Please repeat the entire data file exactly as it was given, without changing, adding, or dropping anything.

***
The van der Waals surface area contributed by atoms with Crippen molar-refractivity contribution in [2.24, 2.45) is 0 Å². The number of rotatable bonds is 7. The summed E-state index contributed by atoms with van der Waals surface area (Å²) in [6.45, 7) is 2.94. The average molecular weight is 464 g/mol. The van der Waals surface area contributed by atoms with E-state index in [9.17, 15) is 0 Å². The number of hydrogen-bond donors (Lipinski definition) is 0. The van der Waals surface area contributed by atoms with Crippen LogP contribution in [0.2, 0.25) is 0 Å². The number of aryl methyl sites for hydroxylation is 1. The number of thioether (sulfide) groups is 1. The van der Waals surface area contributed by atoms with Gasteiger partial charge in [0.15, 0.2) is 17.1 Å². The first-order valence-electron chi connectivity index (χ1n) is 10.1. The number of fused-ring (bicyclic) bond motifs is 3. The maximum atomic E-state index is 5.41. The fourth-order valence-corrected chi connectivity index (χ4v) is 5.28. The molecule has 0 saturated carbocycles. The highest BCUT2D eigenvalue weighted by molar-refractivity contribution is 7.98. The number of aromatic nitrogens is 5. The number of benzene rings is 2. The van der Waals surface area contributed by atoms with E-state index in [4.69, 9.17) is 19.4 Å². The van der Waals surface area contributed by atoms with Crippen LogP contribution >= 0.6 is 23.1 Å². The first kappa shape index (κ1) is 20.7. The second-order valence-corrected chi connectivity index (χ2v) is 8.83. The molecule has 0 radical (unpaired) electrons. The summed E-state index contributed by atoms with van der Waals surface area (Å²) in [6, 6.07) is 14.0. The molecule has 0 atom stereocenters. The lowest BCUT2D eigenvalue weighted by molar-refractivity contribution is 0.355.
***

The van der Waals surface area contributed by atoms with Crippen molar-refractivity contribution in [2.24, 2.45) is 0 Å². The number of rotatable bonds is 7. The summed E-state index contributed by atoms with van der Waals surface area (Å²) in [6.45, 7) is 2.94. The average molecular weight is 464 g/mol. The van der Waals surface area contributed by atoms with E-state index in [9.17, 15) is 0 Å². The number of hydrogen-bond donors (Lipinski definition) is 0. The van der Waals surface area contributed by atoms with Crippen LogP contribution in [0.2, 0.25) is 0 Å². The number of aryl methyl sites for hydroxylation is 1. The number of thioether (sulfide) groups is 1. The van der Waals surface area contributed by atoms with Gasteiger partial charge in [0.15, 0.2) is 17.1 Å². The first-order valence-electron chi connectivity index (χ1n) is 10.1. The number of fused-ring (bicyclic) bond motifs is 3. The maximum atomic E-state index is 5.41. The fourth-order valence-corrected chi connectivity index (χ4v) is 5.28. The molecule has 0 saturated carbocycles. The highest BCUT2D eigenvalue weighted by molar-refractivity contribution is 7.98. The number of aromatic nitrogens is 5. The number of benzene rings is 2. The van der Waals surface area contributed by atoms with E-state index in [4.69, 9.17) is 19.4 Å². The van der Waals surface area contributed by atoms with Crippen LogP contribution >= 0.6 is 23.1 Å². The first kappa shape index (κ1) is 20.7. The second-order valence-corrected chi connectivity index (χ2v) is 8.83. The molecule has 0 radical (unpaired) electrons. The summed E-state index contributed by atoms with van der Waals surface area (Å²) in [6, 6.07) is 14.0. The molecule has 0 atom stereocenters. The lowest BCUT2D eigenvalue weighted by molar-refractivity contribution is 0.355.